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Opinion: In defence of Scott Hogan's belated decision to declare for Ireland

There has been a mixed reaction to confirmation today that Aston Villa star was applying for an Irish passport.

Scott Hogan (file pic).
Scott Hogan (file pic).
Image: Nick Potts

SCOTT HOGAN HAS yet to kick a ball for Ireland and he has already received more flak than many players receive over the course of an entire international career.

The Salford native qualifies to represent the Boys in Green through his grandparents and he has recently applied for an Irish passport, according to newspaper reporters today.

There tends to be a mixed reception when Hogan’s name is mentioned among Irish fans on social media, and it’s fair to say some are suspicious of the player’s motives, particularly given the length of time he took to declare for Ireland.

Yet such criticism is deeply unfair to the player and perhaps reflects symptoms of fatigue and cynicism among Irish fans emanating from the Jack Grealish saga more than anything else. Below, we look at some of the complaints that have been made about Hogan (highlighted in bold) and place them in their proper context.

The fact that he’s taken his time on the decision means he’s not really that bothered about playing for Ireland.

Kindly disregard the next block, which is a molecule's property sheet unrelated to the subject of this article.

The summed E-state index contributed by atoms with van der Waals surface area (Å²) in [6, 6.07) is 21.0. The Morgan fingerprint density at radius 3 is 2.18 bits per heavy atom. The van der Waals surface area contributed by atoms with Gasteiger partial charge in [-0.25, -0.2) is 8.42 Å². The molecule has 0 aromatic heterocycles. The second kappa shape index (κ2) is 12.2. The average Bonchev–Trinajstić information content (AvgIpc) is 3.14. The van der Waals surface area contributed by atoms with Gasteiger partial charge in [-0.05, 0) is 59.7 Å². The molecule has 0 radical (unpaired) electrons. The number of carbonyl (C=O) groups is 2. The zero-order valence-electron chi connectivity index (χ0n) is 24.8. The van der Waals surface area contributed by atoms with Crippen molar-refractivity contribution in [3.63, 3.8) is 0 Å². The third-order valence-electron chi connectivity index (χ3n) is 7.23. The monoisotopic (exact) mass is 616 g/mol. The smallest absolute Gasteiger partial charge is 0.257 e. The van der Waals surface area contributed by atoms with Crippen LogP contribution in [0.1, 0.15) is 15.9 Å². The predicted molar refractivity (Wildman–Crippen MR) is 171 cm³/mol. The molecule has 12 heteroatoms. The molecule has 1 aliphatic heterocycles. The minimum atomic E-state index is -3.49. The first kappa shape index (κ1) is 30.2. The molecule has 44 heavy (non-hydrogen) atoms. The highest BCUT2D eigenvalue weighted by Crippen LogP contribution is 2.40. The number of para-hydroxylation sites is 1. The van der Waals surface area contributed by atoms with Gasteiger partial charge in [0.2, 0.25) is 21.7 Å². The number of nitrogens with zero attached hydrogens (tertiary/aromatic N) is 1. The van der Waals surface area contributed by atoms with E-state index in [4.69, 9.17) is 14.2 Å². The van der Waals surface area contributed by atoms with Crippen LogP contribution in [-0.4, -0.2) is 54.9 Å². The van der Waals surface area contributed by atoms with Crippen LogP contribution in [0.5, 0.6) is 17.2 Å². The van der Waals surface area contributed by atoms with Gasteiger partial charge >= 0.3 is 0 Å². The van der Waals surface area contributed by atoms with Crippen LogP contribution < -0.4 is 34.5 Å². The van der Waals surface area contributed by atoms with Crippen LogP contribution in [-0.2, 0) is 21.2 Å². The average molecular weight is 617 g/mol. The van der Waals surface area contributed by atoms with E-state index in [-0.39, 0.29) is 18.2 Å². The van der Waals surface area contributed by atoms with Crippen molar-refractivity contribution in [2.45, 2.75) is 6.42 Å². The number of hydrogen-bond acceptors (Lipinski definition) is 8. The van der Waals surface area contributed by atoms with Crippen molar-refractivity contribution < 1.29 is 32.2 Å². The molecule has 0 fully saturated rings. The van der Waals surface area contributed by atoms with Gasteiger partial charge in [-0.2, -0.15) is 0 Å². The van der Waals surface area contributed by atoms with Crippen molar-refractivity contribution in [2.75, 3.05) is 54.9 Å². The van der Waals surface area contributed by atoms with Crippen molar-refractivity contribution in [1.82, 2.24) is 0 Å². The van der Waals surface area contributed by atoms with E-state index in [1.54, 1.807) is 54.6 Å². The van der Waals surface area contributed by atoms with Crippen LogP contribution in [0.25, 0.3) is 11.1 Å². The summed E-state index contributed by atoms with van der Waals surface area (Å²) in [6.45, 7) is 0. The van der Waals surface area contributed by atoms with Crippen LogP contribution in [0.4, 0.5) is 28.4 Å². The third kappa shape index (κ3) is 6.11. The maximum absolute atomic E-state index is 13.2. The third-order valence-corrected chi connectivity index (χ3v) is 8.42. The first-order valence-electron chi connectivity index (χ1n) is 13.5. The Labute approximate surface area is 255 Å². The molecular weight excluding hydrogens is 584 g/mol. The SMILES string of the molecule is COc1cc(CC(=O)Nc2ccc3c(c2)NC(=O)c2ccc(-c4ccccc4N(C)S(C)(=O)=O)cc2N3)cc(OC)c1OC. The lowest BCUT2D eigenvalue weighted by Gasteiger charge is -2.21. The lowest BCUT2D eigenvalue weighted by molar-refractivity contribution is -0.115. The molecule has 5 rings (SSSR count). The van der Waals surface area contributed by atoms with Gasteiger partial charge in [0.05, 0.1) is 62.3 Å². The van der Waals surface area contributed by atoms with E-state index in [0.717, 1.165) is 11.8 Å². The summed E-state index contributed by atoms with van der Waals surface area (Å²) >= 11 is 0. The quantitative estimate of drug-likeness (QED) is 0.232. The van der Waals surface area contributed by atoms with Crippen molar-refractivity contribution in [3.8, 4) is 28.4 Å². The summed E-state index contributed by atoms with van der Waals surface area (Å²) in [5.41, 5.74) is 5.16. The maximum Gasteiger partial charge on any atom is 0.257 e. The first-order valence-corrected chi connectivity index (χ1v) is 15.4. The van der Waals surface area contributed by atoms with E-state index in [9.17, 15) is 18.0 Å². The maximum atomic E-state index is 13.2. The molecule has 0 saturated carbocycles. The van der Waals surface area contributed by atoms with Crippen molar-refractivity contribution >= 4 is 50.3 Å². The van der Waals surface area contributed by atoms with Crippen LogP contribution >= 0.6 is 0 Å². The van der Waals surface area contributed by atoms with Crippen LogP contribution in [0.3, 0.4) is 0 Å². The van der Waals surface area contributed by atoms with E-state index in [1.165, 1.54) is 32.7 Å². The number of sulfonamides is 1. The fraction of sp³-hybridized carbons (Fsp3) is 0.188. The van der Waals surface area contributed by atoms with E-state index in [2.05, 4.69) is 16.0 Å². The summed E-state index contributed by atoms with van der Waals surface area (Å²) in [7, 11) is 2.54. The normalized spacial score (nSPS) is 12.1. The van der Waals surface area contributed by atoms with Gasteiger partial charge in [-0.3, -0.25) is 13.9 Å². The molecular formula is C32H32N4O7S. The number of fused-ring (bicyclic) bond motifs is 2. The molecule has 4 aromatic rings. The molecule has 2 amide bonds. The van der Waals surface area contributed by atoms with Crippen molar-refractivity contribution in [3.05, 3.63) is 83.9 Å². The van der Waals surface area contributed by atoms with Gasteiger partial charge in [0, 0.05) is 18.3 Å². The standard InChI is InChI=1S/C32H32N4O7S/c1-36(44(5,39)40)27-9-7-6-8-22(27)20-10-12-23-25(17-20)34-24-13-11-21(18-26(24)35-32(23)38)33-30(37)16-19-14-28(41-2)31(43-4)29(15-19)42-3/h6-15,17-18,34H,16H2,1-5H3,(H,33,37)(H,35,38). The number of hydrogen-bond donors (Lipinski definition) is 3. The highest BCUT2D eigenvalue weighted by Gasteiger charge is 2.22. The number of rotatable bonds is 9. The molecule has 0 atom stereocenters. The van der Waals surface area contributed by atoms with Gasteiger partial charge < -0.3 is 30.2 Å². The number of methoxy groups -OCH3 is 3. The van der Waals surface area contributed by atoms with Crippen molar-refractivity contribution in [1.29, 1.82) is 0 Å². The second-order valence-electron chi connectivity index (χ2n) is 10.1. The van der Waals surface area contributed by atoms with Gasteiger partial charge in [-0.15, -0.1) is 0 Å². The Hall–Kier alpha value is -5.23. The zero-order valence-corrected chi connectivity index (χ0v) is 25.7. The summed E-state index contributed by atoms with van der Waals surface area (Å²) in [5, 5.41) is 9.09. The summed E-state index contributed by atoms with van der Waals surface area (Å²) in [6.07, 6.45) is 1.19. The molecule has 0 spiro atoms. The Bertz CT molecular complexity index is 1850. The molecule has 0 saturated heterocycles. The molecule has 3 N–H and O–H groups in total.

This is a very presumptuous claim, and contradicts Martin O’Neill’s latest comments.

“He’s keen, he’s very keen,” O’Neill told reporters yesterday. “I want the players to have a genuine enthusiasm for playing for the Republic of Ireland because I don’t want to lose that.”

Hogan has never expressed reservations about playing for Ireland and so deserves to be given the benefit of the doubt.

He should only be judged by his performances on the pitch rather than unsubstantiated claims, and provided he always gives 100% for Ireland, is entitled to the respect afforded to every other member of the squad.

He’s rubbish. We’ve plenty of strikers better than him.

Another highly contentious claim. Hogan scored 15 goals in the Championship last season — more than the combined tally of Daryl Murphy and David McGoldrick.

Moreover, while his Aston Villa career hasn’t gone exactly as planned so far, the Championship club rated him highly enough to pay a fee that could reach £12 million (€13m) according to the BBC. And there’s every chance he can rediscover the type of goalscoring form he showed at Brentford now that he’s had some time to adapt to new surroundings.

And perhaps most importantly, at 25, Hogan, along with Sean Maguire, is a rare instance of a relatively young Irish striker playing at a decent level.

By contrast, the other strikers in the current squad — David McGoldrick (29), Daryl Murphy (34), Shane Long (30), Kevin Doyle (33) and Jonathan Walters (33) — as talented as they are, are not exactly ‘ones for the future’.

Amid an ostensible dearth in top-quality strikers coming through in Ireland and across Europe generally, Hogan provides the Boys in Green with some much-needed cover in this regard.

He was waiting for a call-up from England and only declared for us when he realised he wasn’t good enough.